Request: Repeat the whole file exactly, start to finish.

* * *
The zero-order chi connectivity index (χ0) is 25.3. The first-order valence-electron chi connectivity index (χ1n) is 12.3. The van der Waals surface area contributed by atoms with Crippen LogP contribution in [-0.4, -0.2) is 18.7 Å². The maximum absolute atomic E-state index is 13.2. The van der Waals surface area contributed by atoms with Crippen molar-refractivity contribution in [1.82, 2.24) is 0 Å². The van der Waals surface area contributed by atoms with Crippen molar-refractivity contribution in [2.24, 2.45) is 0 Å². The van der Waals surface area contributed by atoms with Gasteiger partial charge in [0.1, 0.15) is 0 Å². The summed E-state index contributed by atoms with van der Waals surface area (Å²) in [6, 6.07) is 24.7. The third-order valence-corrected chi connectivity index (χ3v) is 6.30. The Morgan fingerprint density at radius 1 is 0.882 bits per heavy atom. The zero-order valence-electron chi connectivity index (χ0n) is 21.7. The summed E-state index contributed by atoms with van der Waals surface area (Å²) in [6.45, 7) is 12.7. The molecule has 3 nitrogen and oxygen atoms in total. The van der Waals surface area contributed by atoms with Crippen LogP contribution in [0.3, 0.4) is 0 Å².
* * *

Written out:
The zero-order chi connectivity index (χ0) is 25.3. The first-order valence-electron chi connectivity index (χ1n) is 12.3. The van der Waals surface area contributed by atoms with Crippen LogP contribution in [-0.4, -0.2) is 18.7 Å². The maximum absolute atomic E-state index is 13.2. The van der Waals surface area contributed by atoms with Crippen molar-refractivity contribution in [1.82, 2.24) is 0 Å². The van der Waals surface area contributed by atoms with Crippen molar-refractivity contribution in [2.24, 2.45) is 0 Å². The van der Waals surface area contributed by atoms with Gasteiger partial charge in [0.1, 0.15) is 0 Å². The summed E-state index contributed by atoms with van der Waals surface area (Å²) in [6, 6.07) is 24.7. The third-order valence-corrected chi connectivity index (χ3v) is 6.30. The Morgan fingerprint density at radius 1 is 0.882 bits per heavy atom. The zero-order valence-electron chi connectivity index (χ0n) is 21.7. The summed E-state index contributed by atoms with van der Waals surface area (Å²) in [6.45, 7) is 12.7. The molecule has 3 nitrogen and oxygen atoms in total. The van der Waals surface area contributed by atoms with Crippen LogP contribution in [0.3, 0.4) is 0 Å².